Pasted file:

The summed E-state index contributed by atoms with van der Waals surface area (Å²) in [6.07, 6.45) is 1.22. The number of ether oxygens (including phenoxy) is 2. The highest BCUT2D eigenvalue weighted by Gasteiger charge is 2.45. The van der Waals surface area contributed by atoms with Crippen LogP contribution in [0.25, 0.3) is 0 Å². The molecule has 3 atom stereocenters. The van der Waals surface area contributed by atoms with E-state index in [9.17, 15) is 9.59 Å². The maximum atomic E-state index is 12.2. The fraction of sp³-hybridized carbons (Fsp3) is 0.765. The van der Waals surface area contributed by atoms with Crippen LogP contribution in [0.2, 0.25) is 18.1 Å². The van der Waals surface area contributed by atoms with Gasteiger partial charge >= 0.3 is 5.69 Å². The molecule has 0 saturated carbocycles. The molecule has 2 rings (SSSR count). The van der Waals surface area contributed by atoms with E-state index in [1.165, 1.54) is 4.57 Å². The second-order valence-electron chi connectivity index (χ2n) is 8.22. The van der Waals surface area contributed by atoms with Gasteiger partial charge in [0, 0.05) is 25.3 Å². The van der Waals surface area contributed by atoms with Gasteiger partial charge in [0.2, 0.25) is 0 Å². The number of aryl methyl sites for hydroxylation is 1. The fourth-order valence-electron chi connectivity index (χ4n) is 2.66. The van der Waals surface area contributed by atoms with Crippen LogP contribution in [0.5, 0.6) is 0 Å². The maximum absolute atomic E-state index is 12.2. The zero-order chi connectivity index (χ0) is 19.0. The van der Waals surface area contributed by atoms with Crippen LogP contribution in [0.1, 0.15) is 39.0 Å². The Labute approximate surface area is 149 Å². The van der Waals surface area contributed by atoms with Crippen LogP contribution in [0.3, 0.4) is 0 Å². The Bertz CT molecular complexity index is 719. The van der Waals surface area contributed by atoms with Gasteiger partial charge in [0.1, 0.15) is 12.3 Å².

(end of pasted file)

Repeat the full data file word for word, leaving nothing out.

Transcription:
The summed E-state index contributed by atoms with van der Waals surface area (Å²) in [6.07, 6.45) is 1.22. The number of ether oxygens (including phenoxy) is 2. The highest BCUT2D eigenvalue weighted by Gasteiger charge is 2.45. The van der Waals surface area contributed by atoms with Crippen LogP contribution in [0.25, 0.3) is 0 Å². The molecule has 3 atom stereocenters. The van der Waals surface area contributed by atoms with E-state index in [9.17, 15) is 9.59 Å². The maximum atomic E-state index is 12.2. The fraction of sp³-hybridized carbons (Fsp3) is 0.765. The van der Waals surface area contributed by atoms with Crippen LogP contribution in [0.2, 0.25) is 18.1 Å². The van der Waals surface area contributed by atoms with Gasteiger partial charge >= 0.3 is 5.69 Å². The molecule has 0 saturated carbocycles. The molecule has 2 rings (SSSR count). The van der Waals surface area contributed by atoms with E-state index in [1.165, 1.54) is 4.57 Å². The second-order valence-electron chi connectivity index (χ2n) is 8.22. The van der Waals surface area contributed by atoms with Gasteiger partial charge in [0, 0.05) is 25.3 Å². The van der Waals surface area contributed by atoms with Gasteiger partial charge in [0.2, 0.25) is 0 Å². The number of aryl methyl sites for hydroxylation is 1. The fourth-order valence-electron chi connectivity index (χ4n) is 2.66. The van der Waals surface area contributed by atoms with Crippen LogP contribution in [0.5, 0.6) is 0 Å². The maximum absolute atomic E-state index is 12.2. The zero-order chi connectivity index (χ0) is 19.0. The van der Waals surface area contributed by atoms with Crippen LogP contribution in [0.1, 0.15) is 39.0 Å². The Labute approximate surface area is 149 Å². The van der Waals surface area contributed by atoms with Crippen LogP contribution in [0.3, 0.4) is 0 Å². The Bertz CT molecular complexity index is 719. The van der Waals surface area contributed by atoms with Gasteiger partial charge in [0.1, 0.15) is 12.3 Å².